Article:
Involvement for success

Wednesday 20th of July 2016

Gill Mclaren, Tpas Consultancy Manager

Last week I delivered this workshop to over 60 delegates at the Tpas Annual Conference. I’m guessing because the title was so open and positive it became one of the most popular sessions at the conference.

Both of my sessions proved to be very interactive with debates about the challenges of delivering measurable involvement and building the business case for involvement vs reduction in rents, organisations having to operate in a more streamlined and focused way with the emphasis on front line services not being affected. 

The debates were very lively with a wide range of opinions; some organisations not valuing involvement through to involvement being at the heart of how the organisation operates. Delegates were from all over the country and I put a challenge out there to them about ‘how do you show the business case for involvement?’ and ‘how can you show the difference made; the impact and the wider social value?

These areas were discussed at length, general agreement was that Involvement was no longer a ‘numbers game’ but was about really being able to evidence the difference made as a result of tenant involvement and engagement to both the organisation and the wider community.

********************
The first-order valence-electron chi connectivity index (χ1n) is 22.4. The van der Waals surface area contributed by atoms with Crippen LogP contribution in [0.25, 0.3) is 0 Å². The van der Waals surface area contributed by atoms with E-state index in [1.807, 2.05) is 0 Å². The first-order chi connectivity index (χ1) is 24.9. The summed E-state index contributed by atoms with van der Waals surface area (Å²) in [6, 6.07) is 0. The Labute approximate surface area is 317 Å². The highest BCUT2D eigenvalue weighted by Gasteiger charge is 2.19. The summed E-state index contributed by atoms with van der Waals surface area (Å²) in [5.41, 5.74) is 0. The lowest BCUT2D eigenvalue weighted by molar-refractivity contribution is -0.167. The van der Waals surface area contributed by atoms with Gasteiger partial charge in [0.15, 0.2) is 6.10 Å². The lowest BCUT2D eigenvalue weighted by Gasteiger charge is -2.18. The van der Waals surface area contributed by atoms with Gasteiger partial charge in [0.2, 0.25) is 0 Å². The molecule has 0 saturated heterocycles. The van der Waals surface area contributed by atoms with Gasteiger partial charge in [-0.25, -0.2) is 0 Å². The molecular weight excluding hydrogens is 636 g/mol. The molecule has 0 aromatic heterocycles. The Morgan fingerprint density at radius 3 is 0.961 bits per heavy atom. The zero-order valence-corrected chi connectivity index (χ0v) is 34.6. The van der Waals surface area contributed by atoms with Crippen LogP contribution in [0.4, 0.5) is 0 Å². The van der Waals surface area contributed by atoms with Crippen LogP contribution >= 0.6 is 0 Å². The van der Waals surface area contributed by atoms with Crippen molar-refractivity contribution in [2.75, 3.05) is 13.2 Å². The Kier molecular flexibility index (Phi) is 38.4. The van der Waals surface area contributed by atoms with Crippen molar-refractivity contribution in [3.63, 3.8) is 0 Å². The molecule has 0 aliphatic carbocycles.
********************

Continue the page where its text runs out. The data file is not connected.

Agreement from both sessions identified that involvement leads to improved satisfaction levels; services that are built on tenants priorities; value for money savings; and real and honest partnerships between staff and tenants.  Delegates were all in agreement that the new Tpas national standards were needed for the sector to ensure that tenants really had options to influence; challenge; monitor and review services and that these options were built into the business plan, aims and objectives for the organisation to show the different levels of influence.

As the facilitator, the biggest challenge that came from both the sessions was that worry from delegates that some organisations in the future may see involvement and engagement as a ‘token’ gesture, demonstrating this through the very limited use of only asking for views through surveys and questionnaires or the use of social media. It was agreed that these are extremely useful tools but only form one part of the ‘tool kit’ needed for what true involvement should look like in future years.

Again, I was really pleased to hear delegates leaving the session positive and open minded with the view to look at the new tenant engagement standards to ensure their involvement work is built with the right foundations to be effective.


Download the National Tenant Engagement Standards